By Laman Ismayilova
Supported by the Heydar Aliyev Foundation, world-famous Austrian restoration architect Erich Pammer has started work on the 3D scanning project of the Gulustan Fortress built during the period of the Shirvanshahs state in Azerbaijan's Shamakhi region.
A comprehensive survey of the ruins of the historical monument on surface and underground is being carried out using special technical and laser devices.
This process will make it possible to make a real model of the Gulustan Fortress based on a 3D graphic model which in turn will help to determine the forthcoming restoration works of the ancient monument.
Over 400 monuments have been restored with participation of Erich Pammer in various parts of the world. Restoration and conservation work was carried out in such historical sites as the Maiden Tower, the Palace of Shirvanshahs, the Beylar historical mosque, Mohammad mosque in Icherisheher and other architectural monuments.
The architect stressed that the first step is laser scanning. In addition, hundreds of photographs are taken both outside and inside the Gulustan Fortress. Drones are also used when taking photographs.
"Further, the results of these three steps will be studied, and then we can already decide on the restoration model of the fortress. Research materials will be taken to Austria. After two months of research, we will present the final result," he said.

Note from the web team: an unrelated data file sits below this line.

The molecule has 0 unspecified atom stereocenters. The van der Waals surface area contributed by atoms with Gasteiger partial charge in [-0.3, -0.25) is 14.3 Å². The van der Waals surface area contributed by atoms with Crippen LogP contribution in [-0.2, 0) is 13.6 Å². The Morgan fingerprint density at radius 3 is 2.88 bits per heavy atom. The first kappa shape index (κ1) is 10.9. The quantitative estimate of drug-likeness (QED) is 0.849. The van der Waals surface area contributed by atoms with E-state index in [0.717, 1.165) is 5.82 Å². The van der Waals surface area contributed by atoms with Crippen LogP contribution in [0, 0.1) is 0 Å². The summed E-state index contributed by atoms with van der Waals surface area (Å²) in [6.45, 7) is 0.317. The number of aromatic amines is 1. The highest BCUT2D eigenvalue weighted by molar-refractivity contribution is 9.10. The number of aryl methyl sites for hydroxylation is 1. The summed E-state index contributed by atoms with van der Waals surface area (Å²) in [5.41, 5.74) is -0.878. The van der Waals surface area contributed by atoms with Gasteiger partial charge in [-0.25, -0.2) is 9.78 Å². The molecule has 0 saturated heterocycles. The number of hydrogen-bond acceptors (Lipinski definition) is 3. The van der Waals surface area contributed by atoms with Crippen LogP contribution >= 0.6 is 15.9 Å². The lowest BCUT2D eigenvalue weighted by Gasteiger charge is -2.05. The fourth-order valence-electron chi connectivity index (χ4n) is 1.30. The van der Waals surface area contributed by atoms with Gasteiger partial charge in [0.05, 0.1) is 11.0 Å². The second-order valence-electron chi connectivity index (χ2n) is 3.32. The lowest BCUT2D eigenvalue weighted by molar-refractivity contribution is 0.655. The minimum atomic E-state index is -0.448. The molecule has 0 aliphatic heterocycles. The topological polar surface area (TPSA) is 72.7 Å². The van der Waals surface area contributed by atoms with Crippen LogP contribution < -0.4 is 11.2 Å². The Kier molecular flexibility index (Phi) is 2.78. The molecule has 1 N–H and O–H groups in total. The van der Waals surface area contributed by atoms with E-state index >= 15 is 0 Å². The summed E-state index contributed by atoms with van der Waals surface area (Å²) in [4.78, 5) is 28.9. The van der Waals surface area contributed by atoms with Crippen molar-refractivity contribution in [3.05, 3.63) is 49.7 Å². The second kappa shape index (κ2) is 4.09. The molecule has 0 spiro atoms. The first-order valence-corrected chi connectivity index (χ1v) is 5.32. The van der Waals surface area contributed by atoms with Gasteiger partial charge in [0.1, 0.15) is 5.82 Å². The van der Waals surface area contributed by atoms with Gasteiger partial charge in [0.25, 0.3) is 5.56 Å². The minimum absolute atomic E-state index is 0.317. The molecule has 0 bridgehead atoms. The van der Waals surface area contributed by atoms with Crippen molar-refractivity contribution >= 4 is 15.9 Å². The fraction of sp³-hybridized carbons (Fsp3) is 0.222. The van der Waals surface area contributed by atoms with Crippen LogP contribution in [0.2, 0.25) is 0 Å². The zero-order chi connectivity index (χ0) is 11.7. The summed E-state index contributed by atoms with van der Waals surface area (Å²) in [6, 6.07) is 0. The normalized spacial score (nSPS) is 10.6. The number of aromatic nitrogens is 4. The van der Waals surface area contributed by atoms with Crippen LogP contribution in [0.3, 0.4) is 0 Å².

Gulustan Fortress is one of the greatest architectural monuments of Azerbaijan. The fortress walls were built in the style of the Shirvan-Absheron school of architecture from ashlar, fastened with a mixture of lime and ash.
Built in the 8th-9th centuries at the top of a 200-meter high rocky mountain in the north-west of Shamakhi, this powerful fortress for nine centuries served as one of the main strongholds of the state of Shirvanshahs.
It got its name from the picturesque area in which it was located ("Gulustan" means "flower garden"). For its inaccessibility, the fortress of Gulustan was popularly known as the Maiden Fortress.
During the foreign invasions, the inhabitants of Shamakhi for centuries found protection within the walls of the fortress.
The territory of the Gulustan Fortress was surrounded by powerful walls with numerous round and quadrangular towers. A winding road led from the lower part of the fortress to the citadel at the top of the mountain, girded with a solid ring of fortified walls.
The fortress existed until the end of the 16th century. Its structure was badly damaged not only by wars, but also by numerous earthquakes. However, two towers of the fortress and part of the fortress walls have survived until our days.
Laman Ismayilova is AzerNews’ staff journalist, follow her on Twitter: @Lam_Ismayilova
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